Sunday, August 29, 2010

Grain or Meal Moth Infestation Out of Control - Help!

Indian meal moth trap catch
This question was sent to our 'Bugs site:

Briefly, the top floor of our small church building is simply full of grain moths (meal moths) and despite our best efforts, we seem to be losing the battle.
The problem came to light over a year ago, primarily in the kitchen. Problem areas were located and much work was done to clean everything in the area. Even at that time, traps were catching many, many moths (see photo) in areas that spread far from the kitchen. We did what we could, then the weather cooled and things seemed pretty quiet. We kept monitoring traps and replacing as needed, rarely seeing activity.
As the weather warmed in early summer, boy oh boy did we see a resurgence. Traps needed replacement as often as every 3 days. We continued to seek sources of infestation and clean, clean, clean. Then we realized our sanctuary -- a significant distance from the kitchen -- was heavily infested. Again, we've done what we can to clean and clean and clean. Sometimes we seem to be making progress, then another crop hatches as we feel back at "square one" as the saying goes.
We're basically monitoring and cleaning all areas of the top floor, and not making perceptible progress. Today we tipped over a piece of furniture and found the underside laden with worms, webs and eggs.
Other details:
  • Last year, in frustration, we had an extermination service spray. As you would guess, that was a waste of money.
  •  On the lower level of our building there is limited evidence of moths, though we have traps strategically placed.
  •  I am the coordinator of an emergency food pantry, located on the lower floor.  The pantry is not infested and was not a source of the problem.  We have mega monitoring in this area; it is closed off from everything else and was completely cleaned and painted within the past 2 months. Obviously my deepest concern is allowing the upstairs. problem to compromise the pantry and we're working hard to ensure that does not occur.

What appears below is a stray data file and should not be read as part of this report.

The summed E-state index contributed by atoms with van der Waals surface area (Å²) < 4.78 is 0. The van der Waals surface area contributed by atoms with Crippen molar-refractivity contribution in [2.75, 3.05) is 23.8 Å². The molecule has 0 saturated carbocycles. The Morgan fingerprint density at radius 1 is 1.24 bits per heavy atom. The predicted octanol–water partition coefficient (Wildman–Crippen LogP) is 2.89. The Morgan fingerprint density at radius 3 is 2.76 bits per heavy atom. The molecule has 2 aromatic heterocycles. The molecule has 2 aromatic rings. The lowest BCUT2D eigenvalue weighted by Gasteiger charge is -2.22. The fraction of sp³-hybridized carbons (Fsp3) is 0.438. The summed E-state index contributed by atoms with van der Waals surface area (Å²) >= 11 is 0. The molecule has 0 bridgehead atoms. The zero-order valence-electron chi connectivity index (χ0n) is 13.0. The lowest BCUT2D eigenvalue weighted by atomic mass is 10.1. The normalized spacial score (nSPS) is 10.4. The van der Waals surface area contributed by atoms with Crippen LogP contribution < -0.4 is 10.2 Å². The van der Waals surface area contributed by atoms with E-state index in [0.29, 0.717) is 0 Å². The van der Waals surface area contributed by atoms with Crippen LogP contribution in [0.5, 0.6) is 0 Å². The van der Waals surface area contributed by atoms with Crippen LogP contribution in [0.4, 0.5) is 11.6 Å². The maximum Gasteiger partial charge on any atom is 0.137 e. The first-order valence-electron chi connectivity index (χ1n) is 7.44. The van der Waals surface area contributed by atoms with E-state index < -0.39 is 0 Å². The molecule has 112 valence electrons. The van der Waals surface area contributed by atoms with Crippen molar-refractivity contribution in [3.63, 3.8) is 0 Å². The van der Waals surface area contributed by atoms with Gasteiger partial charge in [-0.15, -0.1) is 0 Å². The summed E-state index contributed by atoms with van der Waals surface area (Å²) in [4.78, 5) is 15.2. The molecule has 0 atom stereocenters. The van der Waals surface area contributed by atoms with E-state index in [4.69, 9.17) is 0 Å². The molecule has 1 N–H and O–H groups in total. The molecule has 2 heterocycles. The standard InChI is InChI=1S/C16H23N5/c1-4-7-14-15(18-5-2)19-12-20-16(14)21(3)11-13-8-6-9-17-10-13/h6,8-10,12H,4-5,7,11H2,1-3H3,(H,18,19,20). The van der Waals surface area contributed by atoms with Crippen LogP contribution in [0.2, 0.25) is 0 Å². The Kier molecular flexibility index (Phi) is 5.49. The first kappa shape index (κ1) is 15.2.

•  It is my personal opinion that the moth problem began perhaps 2 or more years ago and no one noticed the problem quietly spreading far and wide.
Answer

The short answer is the primary moth infestation must be somewhere that is not obvious or you would have already found it. The larvae of these moths infest grains, seeds and other course material like cereal. A common and difficult-to-find source of moths is sometimes a cache of seeds/grain from a rodent nest inside the walls or ceiling. I agree that the moths are probably spreading out from this primary infestation to other parts of the building and I agree that it has probably been going on for awhile. I also agree that pest control is not the answer, unless they eliminate the rodents.

Pheromone traps (below) won't eliminate the moths but they may help to pinpoint the highest concentration and therefore where the primary infestation is located so definitely keep traps out. General cleaning won't help much either since these insects require a quantity  of seeds or grains not just crumbs. See Meal Moths & Traps for more information.

From your description of where you find moths I'd first suspect the second floor ceiling/attic space may be the source. Rodents often nest in these areas and will store seeds or grains. Your best bet, if I'm right, is to control and exclude the rodents, then the moths should go away. If you can actually find the nests, or caches of seeds/grains, and remove them the you'll speed things along.


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